Over the weekend, the Prime Minister announced a number of new temporary and precautionary measures following the emergence of the new Omicron Covid-19 variant in the UK.
Face coverings are now compulsory on public transport and in shops; all international arrivals entering the UK must take a day 2 PCR test and self-isolate until they receive a negative result; and all contacts of suspected Omicron cases must self-isolate for 10 days, regardless of their vaccination status.
Vaccine and boosters remain our best line of defence, so it is more important than ever that people come forward and get their jabs. Following advice from the Joint Committee on Vaccination and Immunisation, the Government have chosen to halve the dose interval for boosters from 6 to 3 months; offer boosters to everyone aged over 18; offer people that are immunosuppressed boosters after their third dose; and offer second doses to 12 to 15 year olds.
In Parliament last week I was delighted to support Dr Liam Fox’s Down Syndrome Bill. There are around 47,000 people in this country with Down Syndrome and many face significant challenges throughout all stages of their lives.
This Bill will make a tangible difference by improving provision and outcomes for all those living with Down Syndrome here in England.
I also had the chance last week to join Michael Keenan from Threshold Housing, a local charity here in Swindon, to celebrate their 50th anniversary and to talk about the Big Swindon Sleepout event they are hosting on the 3rd December.
Each year Threshold organise a mass SleepOut in which volunteers and participants spend a night out under the stars to experience the hardships of a homeless person. You can find out more about this brilliant and how you can get involved here: https://www.thl.org.uk/events/thresholds-big-swindon-sleepout-2021/.
I am pleased to see that the Government is introducing what is known as Tony’s Law – this measure will increase the maximum penalties for child cruelty offences, ensuring that the punishments fit the severity of these awful crimes.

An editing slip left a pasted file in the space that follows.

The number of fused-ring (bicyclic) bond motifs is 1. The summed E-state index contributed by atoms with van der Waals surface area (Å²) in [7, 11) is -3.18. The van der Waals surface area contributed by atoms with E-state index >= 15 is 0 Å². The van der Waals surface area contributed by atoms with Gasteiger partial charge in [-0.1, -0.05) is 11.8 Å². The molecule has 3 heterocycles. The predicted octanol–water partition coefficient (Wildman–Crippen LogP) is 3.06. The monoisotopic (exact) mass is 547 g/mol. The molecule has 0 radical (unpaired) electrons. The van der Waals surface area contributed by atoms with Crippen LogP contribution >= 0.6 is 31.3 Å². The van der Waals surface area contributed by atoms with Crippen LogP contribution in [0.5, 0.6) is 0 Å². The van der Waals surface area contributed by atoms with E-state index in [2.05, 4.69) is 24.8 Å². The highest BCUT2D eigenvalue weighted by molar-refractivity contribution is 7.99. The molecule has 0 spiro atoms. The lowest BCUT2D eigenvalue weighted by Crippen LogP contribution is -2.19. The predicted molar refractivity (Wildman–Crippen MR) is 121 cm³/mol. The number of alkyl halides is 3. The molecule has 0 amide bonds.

Under the changes, anyone who causes or allows the death of a child or vulnerable adult in their care will face up to life imprisonment – rather than the current 14-year maximum. This is something I worked on during my time as Justice Secretary, and I commend the campaigning efforts of my friend and colleague Tom Tugendhat MP who has been raising Tony’s case with the Prime Minister and others.
It is equally encouraging to see that emergency workers will receive greater protection from violent criminals after the Government confirmed Harper’s Law would be added to the statue book.
Named after PC Andrew Harper, who was killed in the line of duty in 2019, the law will introduce mandatory life sentences for anyone convicted of killing an emergency worker whilst committing a crime.
The move extends mandatory life sentences to anyone who commits the manslaughter of an emergency worker on duty – including police, prison officers, firefighters and paramedics – while carrying out another crime unless there are truly exceptional circumstances.
This is another issue I worked on during my time as Justice Secretary and I met with Lisse Harper and the family on a number of occasions – I pay tribute to their remarkable campaign.